A scant two months ago, the mood of the more than 1,200 participants at the Global Off-grid Solar Forum and Expo in Nairobi, Kenya was one of excitement and enthusiasm in an evolving market, which grew from its infancy 10 years ago to serving over 400 million users today. However, even then, it was apparent that the sector could benefit from more funding sources. While many companies have in fact successfully grown using existing finance channels, there has been a concentration of investments in too few companies, limiting the number of scaled deployments in the sector to meet the urgent demand of off-grid customers. The sector still needs more discussion on the role of financial innovation, blended financing instruments, and new funding sources.

The COVID-19 crisis reinforces this need for creative financing solutions from an increasingly diverse group of funders that bring together different motivations and risk appetites. COVID-19 is deeply affecting all off-grid companies, often disrupting sales, logistics channels, inventory management, and customer care. But the need and demand for reliable, quality and affordable off-grid solar electricity remains high, as many people bring their offices home, children are home-schooled, people need access to communication to stay informed about the pandemic and prevention measures, and hospitals and health clinics are being prepped to treat a growing number of COVID-19 patients. Financial innovations, such as those described in the Funding the Sun report, can not only help increase the overall amount of financing available for the sector, but also help better match the needs of a diverse set of companies with those of a diverse set of investors to serve a varied set of customers, even, and perhaps especially, during COVID-19 emergencies.

A recent recent survey from Sun-Connect demonstrates the financial strain of many off-grid solar companies, and highlights the different types of finance needed. Companies noted that financial support for employee payrolls was the greatest need followed by efforts to bolster up demand such as subsidized product offerings and contracts from international NGOs. Our own experience bears this out. Some companies in Zambia and Kenya are actually seeing strong demand, but lack funds to shore up inventory. Only through a diverse, robust set of financial sources can companies be resilient enough to maintain long-term growth trajectories.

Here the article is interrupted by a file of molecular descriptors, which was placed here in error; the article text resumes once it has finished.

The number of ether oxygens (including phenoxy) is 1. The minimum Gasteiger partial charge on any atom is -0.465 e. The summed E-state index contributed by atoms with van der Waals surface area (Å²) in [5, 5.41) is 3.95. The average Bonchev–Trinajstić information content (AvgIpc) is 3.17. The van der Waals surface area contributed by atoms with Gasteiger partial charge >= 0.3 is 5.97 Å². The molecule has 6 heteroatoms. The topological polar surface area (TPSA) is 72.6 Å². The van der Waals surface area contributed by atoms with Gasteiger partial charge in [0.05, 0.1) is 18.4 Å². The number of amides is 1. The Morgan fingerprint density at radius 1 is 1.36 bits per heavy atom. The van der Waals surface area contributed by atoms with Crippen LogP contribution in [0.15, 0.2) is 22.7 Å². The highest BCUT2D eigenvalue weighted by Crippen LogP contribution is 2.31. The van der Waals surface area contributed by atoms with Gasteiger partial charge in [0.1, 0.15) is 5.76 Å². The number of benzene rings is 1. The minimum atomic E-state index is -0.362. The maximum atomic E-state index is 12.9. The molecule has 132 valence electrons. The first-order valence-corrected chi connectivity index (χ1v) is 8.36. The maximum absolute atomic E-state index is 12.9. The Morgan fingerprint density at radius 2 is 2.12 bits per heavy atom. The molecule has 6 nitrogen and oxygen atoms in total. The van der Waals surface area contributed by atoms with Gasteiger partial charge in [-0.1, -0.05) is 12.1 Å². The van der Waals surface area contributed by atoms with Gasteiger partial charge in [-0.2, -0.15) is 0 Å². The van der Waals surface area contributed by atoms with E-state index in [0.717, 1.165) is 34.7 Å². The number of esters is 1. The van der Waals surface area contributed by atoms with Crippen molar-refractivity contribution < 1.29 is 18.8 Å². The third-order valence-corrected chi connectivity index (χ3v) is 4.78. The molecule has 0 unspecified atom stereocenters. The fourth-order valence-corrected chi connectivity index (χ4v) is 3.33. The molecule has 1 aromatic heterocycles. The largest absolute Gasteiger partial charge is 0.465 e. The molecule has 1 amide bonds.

Funding the Sun: New Paradigms for Financing Off-grid Solar Companies lays out a suite of financing options that entrepreneurs, funders and other stakeholders can use to forge new modalities of company funding going forward. COVID-19 presents the off-grid solar sector with an opportunity to emerge from the crisis with increased effectiveness and resilience. This change must include innovative approaches to company financing that will fuel the continued growth of the sector and mitigate the impact of future shocks.


About the authors:

  • Davinia Cogan is a Research Affiliate at the Cambridge Centre for Alternative Finance, Cambridge Judge Business School and Programme Manager at Energy 4 Impact
  • Jonathan Coony is Global Lead for Green Competitiveness at World Bank Group
  • Dana Rysankova is Senior Energy Specialist at The World Bank